✔ Pick of the Pack
On New Year's Day, tens of thousands of peaceful protesters throughout Hong Kong called upon Chief Executive Leung Chun-ying — who was appointed in July and is rumored to be a Communist Party sympathizer — to step down to allow for a democratic election and continued separation from China’s Communist Party. Meanwhile, smaller protests simultaneously took place in support of the politician and increased integration with the mainland. Nevertheless, “One Country, Two Systems” persists in Hong Kong, which honors its long Chinese heritage while maintaining freedom from communist principles. This weekend, in fact, the Hong Kong Dance Company will celebrate a treasured Chinese painting, “Along the River During the Qingming Festival,” a panoramic silk scroll by Zhang Zeduan, the imperial court painter during the Song Dynasty (960-1126). Considered China’s “Mona Lisa,” the painting depicts life in Central China during the particularly prosperous, progressive Song era and, in particular, the Qingming Festival, which celebrates the end of winter. Joined by the Guangdong Song and Dance Ensemble from South China, the dance company will bring the painting to life in a performance that will surely exemplify the mix of tradition and modernity found in Hong Kong today.
Music for the City of Light
France’s leaders may want to tax the country’s wealthiest people up to 75 percent, but a concert this weekend by the Folger Consort will recall a time when French aristocrats were invited to Louis XIV’s court to be entertained by musical masters. The Folger Shakespeare Library's chamber ensemble will perform 18th and 19th century selections by composers such as Marc-Antoine Charpentier and Jean-Baptiste Lully, two of the most renowned composers for the Sun King’s chapelle royale, the music ensemble that consisted of a choir, organist and other musicians. The Folger Consort, which was voted best classical chamber ensemble at the 2009 and 2010 Washington Area Music Awards, will be led by French violinist Julien Chauvin and accompanied by the Washington National Cathedral's chamber vocal ensemble, Cathedra. Arrive early to Friday’s performance for a pre-concert discussion.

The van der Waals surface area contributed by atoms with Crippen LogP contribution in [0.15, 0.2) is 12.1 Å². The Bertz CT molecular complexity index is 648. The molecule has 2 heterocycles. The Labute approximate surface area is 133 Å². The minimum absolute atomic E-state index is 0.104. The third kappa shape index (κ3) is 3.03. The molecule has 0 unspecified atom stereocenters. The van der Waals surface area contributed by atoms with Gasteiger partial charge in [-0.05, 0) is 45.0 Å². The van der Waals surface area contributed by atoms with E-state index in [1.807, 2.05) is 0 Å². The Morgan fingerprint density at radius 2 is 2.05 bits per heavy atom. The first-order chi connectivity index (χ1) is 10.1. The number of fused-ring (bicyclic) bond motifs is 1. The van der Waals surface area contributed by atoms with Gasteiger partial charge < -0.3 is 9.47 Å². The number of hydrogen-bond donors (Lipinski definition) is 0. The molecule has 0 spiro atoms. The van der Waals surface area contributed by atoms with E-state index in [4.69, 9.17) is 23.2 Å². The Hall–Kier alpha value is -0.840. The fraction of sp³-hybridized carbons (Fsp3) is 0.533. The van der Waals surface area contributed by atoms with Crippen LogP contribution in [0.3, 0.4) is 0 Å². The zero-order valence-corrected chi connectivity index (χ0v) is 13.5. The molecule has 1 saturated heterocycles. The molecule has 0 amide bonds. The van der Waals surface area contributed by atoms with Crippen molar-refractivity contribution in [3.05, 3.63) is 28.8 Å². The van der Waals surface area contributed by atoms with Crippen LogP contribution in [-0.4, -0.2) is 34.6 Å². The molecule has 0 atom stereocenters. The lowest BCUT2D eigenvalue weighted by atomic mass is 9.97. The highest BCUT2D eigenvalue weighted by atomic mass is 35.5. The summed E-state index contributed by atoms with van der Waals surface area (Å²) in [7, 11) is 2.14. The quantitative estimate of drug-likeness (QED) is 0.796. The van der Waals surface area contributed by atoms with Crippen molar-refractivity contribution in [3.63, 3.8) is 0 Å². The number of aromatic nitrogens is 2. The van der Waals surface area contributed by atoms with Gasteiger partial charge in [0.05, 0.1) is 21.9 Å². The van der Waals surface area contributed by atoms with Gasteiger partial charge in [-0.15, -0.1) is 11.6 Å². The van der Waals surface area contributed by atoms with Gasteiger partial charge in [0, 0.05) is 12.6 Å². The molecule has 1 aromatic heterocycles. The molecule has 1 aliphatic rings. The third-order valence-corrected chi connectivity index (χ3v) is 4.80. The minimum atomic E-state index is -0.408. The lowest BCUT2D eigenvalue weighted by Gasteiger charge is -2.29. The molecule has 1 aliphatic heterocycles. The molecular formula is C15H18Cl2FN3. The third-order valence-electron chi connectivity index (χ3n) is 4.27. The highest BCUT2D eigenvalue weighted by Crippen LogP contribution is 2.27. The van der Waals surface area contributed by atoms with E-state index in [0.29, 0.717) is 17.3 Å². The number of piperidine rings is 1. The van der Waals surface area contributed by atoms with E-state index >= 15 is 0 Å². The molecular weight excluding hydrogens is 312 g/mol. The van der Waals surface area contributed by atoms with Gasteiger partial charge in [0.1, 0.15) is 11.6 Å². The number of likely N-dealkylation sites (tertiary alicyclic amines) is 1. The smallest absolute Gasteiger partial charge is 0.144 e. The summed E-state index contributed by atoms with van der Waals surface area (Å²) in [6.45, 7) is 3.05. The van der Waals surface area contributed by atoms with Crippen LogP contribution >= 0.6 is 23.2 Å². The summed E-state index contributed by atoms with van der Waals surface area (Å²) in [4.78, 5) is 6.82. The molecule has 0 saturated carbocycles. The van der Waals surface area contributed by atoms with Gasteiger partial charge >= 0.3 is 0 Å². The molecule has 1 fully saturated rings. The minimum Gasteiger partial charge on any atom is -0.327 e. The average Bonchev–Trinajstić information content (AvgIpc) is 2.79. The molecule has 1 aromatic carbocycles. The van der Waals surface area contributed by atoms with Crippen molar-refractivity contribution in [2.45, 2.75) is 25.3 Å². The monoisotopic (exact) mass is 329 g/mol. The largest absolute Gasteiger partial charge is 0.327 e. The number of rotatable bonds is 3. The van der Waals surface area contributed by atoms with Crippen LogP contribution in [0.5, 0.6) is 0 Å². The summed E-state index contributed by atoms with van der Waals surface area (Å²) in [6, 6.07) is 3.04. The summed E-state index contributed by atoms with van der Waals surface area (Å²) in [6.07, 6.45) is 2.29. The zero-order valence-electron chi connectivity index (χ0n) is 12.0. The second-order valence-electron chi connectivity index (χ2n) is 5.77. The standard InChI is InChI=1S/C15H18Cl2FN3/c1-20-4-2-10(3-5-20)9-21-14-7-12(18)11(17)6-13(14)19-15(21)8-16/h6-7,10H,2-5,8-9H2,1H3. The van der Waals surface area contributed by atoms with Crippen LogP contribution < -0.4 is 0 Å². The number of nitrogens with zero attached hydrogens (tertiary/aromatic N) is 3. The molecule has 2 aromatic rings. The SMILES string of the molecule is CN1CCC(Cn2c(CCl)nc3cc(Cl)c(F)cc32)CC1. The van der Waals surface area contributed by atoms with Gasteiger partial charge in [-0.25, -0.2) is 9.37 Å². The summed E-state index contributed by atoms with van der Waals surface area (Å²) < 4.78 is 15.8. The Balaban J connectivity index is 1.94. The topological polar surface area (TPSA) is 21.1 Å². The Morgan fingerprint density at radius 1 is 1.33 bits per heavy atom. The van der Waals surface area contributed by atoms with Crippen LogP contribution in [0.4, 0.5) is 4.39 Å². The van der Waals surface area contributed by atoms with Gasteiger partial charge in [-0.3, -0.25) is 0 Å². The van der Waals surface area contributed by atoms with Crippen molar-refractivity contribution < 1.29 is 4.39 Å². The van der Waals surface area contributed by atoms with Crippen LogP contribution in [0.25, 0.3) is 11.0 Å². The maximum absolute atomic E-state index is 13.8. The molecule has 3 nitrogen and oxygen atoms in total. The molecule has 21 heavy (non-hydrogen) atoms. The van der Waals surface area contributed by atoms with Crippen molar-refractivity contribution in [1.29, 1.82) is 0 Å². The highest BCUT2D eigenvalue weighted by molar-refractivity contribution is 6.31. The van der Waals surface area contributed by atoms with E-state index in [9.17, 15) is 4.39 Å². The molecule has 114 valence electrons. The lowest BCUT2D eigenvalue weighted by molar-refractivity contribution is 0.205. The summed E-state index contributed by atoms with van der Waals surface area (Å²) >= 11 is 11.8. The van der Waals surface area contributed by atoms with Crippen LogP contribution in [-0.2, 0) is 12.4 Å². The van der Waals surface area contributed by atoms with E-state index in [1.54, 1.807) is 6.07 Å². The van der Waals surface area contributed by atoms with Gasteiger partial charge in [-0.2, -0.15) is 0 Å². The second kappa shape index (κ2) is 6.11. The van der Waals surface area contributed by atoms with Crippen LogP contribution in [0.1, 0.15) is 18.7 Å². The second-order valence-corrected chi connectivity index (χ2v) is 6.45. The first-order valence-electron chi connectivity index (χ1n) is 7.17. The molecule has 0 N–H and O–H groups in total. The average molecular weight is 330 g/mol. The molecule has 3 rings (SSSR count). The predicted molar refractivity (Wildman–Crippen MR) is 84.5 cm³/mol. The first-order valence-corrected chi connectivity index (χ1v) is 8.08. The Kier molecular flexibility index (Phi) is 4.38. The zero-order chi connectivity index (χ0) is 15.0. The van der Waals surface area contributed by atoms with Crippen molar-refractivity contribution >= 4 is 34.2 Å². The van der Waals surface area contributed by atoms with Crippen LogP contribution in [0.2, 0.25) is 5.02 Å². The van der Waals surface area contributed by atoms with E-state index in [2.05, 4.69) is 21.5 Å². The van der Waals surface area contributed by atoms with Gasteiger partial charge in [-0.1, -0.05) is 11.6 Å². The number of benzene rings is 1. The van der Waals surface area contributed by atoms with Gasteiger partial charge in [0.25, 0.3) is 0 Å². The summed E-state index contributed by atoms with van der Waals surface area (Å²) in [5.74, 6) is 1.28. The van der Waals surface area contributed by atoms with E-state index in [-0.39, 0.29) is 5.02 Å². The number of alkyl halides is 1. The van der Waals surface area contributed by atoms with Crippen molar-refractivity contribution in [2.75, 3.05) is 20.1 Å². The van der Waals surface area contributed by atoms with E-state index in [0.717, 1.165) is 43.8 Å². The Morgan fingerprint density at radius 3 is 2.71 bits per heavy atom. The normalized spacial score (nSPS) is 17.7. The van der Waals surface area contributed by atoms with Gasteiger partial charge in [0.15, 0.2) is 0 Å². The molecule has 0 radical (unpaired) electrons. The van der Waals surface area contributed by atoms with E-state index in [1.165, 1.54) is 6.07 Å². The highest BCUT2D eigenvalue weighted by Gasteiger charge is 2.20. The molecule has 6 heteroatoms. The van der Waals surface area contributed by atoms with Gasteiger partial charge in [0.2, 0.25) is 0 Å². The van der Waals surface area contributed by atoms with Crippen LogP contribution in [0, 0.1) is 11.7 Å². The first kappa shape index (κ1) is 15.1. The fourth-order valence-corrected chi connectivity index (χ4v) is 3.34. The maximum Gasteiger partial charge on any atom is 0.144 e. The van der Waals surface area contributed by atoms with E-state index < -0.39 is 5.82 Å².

They Came As Sovereign Leaders
When President Theodore Roosevelt took the oath of office in 1905, his inaugural parade down Pennsylvania Avenue included six American Indian chiefs in their elaborate native attire: Buckskin Charlie (Ute), American Horse (Oglala Sioux), Quanah Parker (Comanche), Geronimo (Chiricahua Apache), Hollow Horn Bear (Brule Sioux), and Little Plume (Piegan Blackfeet). Though the inaugural committee was attempting to add excitement to the parade, the chiefs’ presence was particularly poignant in the wake of the wars between the American Indians and the U.S. military in the previous century. Starting Tuesday, the Smithsonian’s National Museum of the American Indian will showcase a small exhibit of photographs from that inauguration over a century ago — just in time for President Obama’s second inaugural on Jan. 21. And if you don’t have any plans for Martin Luther King Day weekend and the inaugural festivities, the museum will also host a three-day festival of music, dance and storytelling, as well as an inaugural ball.
Through Feb. 25 at the National Museum of the American Indian, Fourth Street & Independence Ave. SW. 202/633-1000. Web: http://nmai.si.edu.
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